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'He was just Ryan' | Miller's impact at Roswell still felt 7 years later

The former Sabres goaltender developed close relationships with patients and families in WNY

by Jourdon LaBarber @jourdonlabarber /

Robin Nusbaum grew accustomed to receiving spur-of-the-moment texts from Ryan Miller during his tenure in Buffalo. Nusbaum coordinated events for the Courage of Carly Fund (then known as Carly's Club), the pediatric program at Roswell Park Comprehensive Cancer Center. 

Miller, at the time as much a household name as any in Western New York, would text Nusbaum on the occasional day off and ask to come visit the hospital. The relationship worked both ways. Nusbaum could reach out to Miller for any of Carly's Club's weekly events to gauge his availability. 

"He never told me this, but I think he always felt bad if he couldn't do it," Nusbaum said. "He felt so upset when he had a conflict or couldn't provide when we may have said, 'Oh, we've got so and so here on this day,' and he couldn't make it to the hospital. I think he felt really bad. 

"He wanted to be there all the time if he could have been."

The partnership between Miller's Steadfast Foundation and Carly's Club was no secret during his tenure in Buffalo. He donated a suite to patients from Roswell for every Sabres home game and was recognized with the NHL Foundation Player Award in 2010. 

But the extent of Miller's involvement goes beyond the public sphere. Nusbaum recalls a quiet, somewhat introverted goaltender who first reached out to her during his early days in Buffalo evolving into a regular presence who could show himself around the hospital without her assistance. 

"He was just Ryan," she said. "He was so down to Earth, and he would just chat like a normal guy to all of the kids and all their parents. They started to get to know him more as Ryan the person rather than Ryan the goalie or Ryan the hockey player. It was really unique to see that because they had personal stories, they had personal relationships. They had a unique connection that a lot of people maybe weren't privy to. 

"He was just a really cool guy that wanted to come by and visit the hospital. In a way, he just happened to be a really awesome hockey player."


The relationships formed during his 12 years continue to resonate more than seven years after his final game with the Sabres. Jack Frost Jr. arrived home Thursday and quickly learned from his son, Jack III, that Miller had announced he would retire from the NHL at the end of this season.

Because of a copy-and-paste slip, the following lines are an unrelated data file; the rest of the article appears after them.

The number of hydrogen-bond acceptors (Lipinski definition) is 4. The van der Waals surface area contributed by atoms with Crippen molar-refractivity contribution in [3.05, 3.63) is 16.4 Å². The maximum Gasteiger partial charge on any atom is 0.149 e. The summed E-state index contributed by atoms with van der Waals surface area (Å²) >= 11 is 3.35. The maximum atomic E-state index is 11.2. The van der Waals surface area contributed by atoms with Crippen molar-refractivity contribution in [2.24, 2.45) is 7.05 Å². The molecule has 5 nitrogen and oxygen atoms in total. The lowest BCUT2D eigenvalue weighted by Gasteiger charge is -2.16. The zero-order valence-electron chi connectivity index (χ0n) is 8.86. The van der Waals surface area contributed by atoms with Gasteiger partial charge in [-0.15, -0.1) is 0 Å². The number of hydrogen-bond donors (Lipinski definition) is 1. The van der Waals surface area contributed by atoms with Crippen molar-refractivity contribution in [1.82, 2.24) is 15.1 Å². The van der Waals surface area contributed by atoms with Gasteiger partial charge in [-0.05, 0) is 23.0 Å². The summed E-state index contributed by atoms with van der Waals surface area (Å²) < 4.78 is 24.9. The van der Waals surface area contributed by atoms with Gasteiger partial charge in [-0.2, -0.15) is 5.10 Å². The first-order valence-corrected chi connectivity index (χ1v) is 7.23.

Jack III and his sister, Sydney, both received bone marrow transplants at Roswell around the time they met Miller in the Sabres dressing room late in his tenure with the team. When Jack Jr. estimates they met the goaltender a half dozen times, Jack III corrects him: "It was seven."

"When they're at their lowest point and they're sick and they've had everything that they've been through, to see one of their heroes and meet them meant the world to these kids," Jack Jr. said. "It picked up their spirts. They were laughing, they were giggling. 

"It took them back to a time when they weren't sick. For that hour or two, they weren't sick anymore. They were just normal kids with a great guy."

Jack Jr. recalled one visit to the hospital from Miller and his wife, Noureen DeWulf. Jack III and Sydney followed Miller to every room in the pediatric wing. Their father apologized afterward.

"He goes, 'No problem, I enjoyed it," Jack Jr. said. "After that he sat down and played NHL with my son on Xbox." 

Monica Szafranski estimates her son, Jimmy, had over a hundred interactions with Miller between his diagnosis with osteosarcoma in 2007 and his passing in January 2011. The first conversation was one-on-one and lasted 45 minutes. Jimmy teased Miller about his and the Sabres' recent performance, setting a precedent for their interactions over the coming years. 

How'd I do last night? I did good? Oh, OK Jimmy, thanks for the approval.

"It was pretty amazing actually only because if you didn't know who Ryan was, you would think he was just a normal person," Szafranski said. "He didn't have a persona around him that he was trying to impress somebody or just do it because it was part of the status quo of his job. He took the time for each individual child."

Szafranski says she could build a shrine with all the memorabilia Jimmy was gifted over the years: items from Michigan State, game-worn jerseys, and signed gear from the Olympics and the Winter Classic included. Miller donated his suite exclusively to Jimmy and his family for his 16th birthday, including a visit from his father, Dean. Szafranski said she remains in touch with Dean Miller to this day. 

Miller said Thursday that he felt like he owed something to the people of Buffalo during his time with the Sabres. The time he gave and relationships he formed were in part a way to reciprocate the energy and opportunity the city had given him. He wished for Buffalo to capture that playoff-type energy again in the near future.

Those he impacted in Western New York have wishes for him, too.

"Just keep doing what you're doing because it means the world to the kids," Frost said. "And it means a lot to the parents too, to see their kids let loose and get back to just being normal kids and not have to worry about being sick. Just stuff like that that he does. I hope he never quits doing that because it's people like him that restores your faith in humanity."

"Just always stay true to himself like he has been since we've known him," added Szafranski. "He's an amazing man and he's very much appreciated for everything he did for us both at and away from the hospital. I don't know that I can ever thank him enough for the memories that I was able to have with Jimmy because of their thoughtfulness."

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